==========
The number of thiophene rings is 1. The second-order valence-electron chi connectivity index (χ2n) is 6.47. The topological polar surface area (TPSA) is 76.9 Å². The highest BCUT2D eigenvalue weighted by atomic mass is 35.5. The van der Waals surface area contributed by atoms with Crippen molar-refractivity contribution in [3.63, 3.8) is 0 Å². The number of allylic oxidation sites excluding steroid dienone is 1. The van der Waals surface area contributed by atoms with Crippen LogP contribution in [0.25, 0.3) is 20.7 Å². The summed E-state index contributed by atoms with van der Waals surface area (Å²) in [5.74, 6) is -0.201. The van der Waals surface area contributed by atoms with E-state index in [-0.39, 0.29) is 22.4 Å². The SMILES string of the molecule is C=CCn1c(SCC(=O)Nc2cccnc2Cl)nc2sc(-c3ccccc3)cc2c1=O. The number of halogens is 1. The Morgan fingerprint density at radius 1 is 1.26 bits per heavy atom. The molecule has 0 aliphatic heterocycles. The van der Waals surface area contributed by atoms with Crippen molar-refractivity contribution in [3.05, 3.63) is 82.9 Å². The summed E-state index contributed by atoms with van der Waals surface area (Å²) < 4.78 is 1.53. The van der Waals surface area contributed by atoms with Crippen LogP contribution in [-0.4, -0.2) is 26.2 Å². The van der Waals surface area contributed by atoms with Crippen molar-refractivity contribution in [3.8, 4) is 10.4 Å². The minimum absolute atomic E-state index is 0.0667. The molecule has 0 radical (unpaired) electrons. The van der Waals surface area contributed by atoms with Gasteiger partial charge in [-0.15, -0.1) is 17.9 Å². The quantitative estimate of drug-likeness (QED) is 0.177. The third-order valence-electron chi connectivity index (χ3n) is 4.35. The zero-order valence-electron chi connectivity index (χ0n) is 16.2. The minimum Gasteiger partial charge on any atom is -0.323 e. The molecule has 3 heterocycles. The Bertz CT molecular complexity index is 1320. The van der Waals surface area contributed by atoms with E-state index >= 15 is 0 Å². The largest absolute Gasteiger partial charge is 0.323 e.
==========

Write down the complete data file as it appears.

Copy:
The number of thiophene rings is 1. The second-order valence-electron chi connectivity index (χ2n) is 6.47. The topological polar surface area (TPSA) is 76.9 Å². The highest BCUT2D eigenvalue weighted by atomic mass is 35.5. The van der Waals surface area contributed by atoms with Crippen molar-refractivity contribution in [3.63, 3.8) is 0 Å². The number of allylic oxidation sites excluding steroid dienone is 1. The van der Waals surface area contributed by atoms with Crippen LogP contribution in [0.25, 0.3) is 20.7 Å². The summed E-state index contributed by atoms with van der Waals surface area (Å²) in [5.74, 6) is -0.201. The van der Waals surface area contributed by atoms with E-state index in [-0.39, 0.29) is 22.4 Å². The SMILES string of the molecule is C=CCn1c(SCC(=O)Nc2cccnc2Cl)nc2sc(-c3ccccc3)cc2c1=O. The number of halogens is 1. The Morgan fingerprint density at radius 1 is 1.26 bits per heavy atom. The molecule has 0 aliphatic heterocycles. The van der Waals surface area contributed by atoms with Crippen molar-refractivity contribution in [3.05, 3.63) is 82.9 Å². The summed E-state index contributed by atoms with van der Waals surface area (Å²) < 4.78 is 1.53. The van der Waals surface area contributed by atoms with Crippen LogP contribution in [-0.4, -0.2) is 26.2 Å². The van der Waals surface area contributed by atoms with Crippen molar-refractivity contribution in [3.8, 4) is 10.4 Å². The minimum absolute atomic E-state index is 0.0667. The molecule has 0 radical (unpaired) electrons. The van der Waals surface area contributed by atoms with Gasteiger partial charge in [-0.15, -0.1) is 17.9 Å². The quantitative estimate of drug-likeness (QED) is 0.177. The third-order valence-electron chi connectivity index (χ3n) is 4.35. The zero-order valence-electron chi connectivity index (χ0n) is 16.2. The minimum Gasteiger partial charge on any atom is -0.323 e. The molecule has 3 heterocycles. The Bertz CT molecular complexity index is 1320. The van der Waals surface area contributed by atoms with E-state index >= 15 is 0 Å². The largest absolute Gasteiger partial charge is 0.323 e.